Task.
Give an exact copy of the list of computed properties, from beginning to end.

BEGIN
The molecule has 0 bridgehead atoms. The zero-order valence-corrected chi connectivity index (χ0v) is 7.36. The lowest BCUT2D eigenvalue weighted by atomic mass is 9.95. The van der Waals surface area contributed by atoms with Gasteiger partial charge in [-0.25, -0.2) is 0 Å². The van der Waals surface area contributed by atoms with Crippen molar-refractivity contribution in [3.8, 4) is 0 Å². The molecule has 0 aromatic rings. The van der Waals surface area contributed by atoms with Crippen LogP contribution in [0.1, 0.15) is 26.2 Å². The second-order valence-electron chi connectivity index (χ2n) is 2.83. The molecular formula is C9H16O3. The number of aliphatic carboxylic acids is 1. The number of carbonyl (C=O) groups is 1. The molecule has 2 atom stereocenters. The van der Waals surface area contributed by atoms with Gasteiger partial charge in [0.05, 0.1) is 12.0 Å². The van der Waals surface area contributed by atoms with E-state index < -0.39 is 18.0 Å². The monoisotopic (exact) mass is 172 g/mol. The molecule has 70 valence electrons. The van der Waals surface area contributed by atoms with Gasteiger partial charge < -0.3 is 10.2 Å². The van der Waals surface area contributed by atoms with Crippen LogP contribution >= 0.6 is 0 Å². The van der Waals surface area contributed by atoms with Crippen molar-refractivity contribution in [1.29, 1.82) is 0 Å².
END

The molecule has 0 bridgehead atoms. The zero-order valence-corrected chi connectivity index (χ0v) is 7.36. The lowest BCUT2D eigenvalue weighted by atomic mass is 9.95. The van der Waals surface area contributed by atoms with Gasteiger partial charge in [-0.25, -0.2) is 0 Å². The van der Waals surface area contributed by atoms with Crippen molar-refractivity contribution in [3.8, 4) is 0 Å². The molecule has 0 aromatic rings. The van der Waals surface area contributed by atoms with Crippen LogP contribution in [0.1, 0.15) is 26.2 Å². The second-order valence-electron chi connectivity index (χ2n) is 2.83. The molecular formula is C9H16O3. The number of aliphatic carboxylic acids is 1. The number of carbonyl (C=O) groups is 1. The molecule has 2 atom stereocenters. The van der Waals surface area contributed by atoms with Gasteiger partial charge in [0.05, 0.1) is 12.0 Å². The van der Waals surface area contributed by atoms with E-state index < -0.39 is 18.0 Å². The monoisotopic (exact) mass is 172 g/mol. The molecule has 70 valence electrons. The van der Waals surface area contributed by atoms with Gasteiger partial charge < -0.3 is 10.2 Å². The van der Waals surface area contributed by atoms with Crippen LogP contribution >= 0.6 is 0 Å². The van der Waals surface area contributed by atoms with Crippen molar-refractivity contribution in [1.29, 1.82) is 0 Å².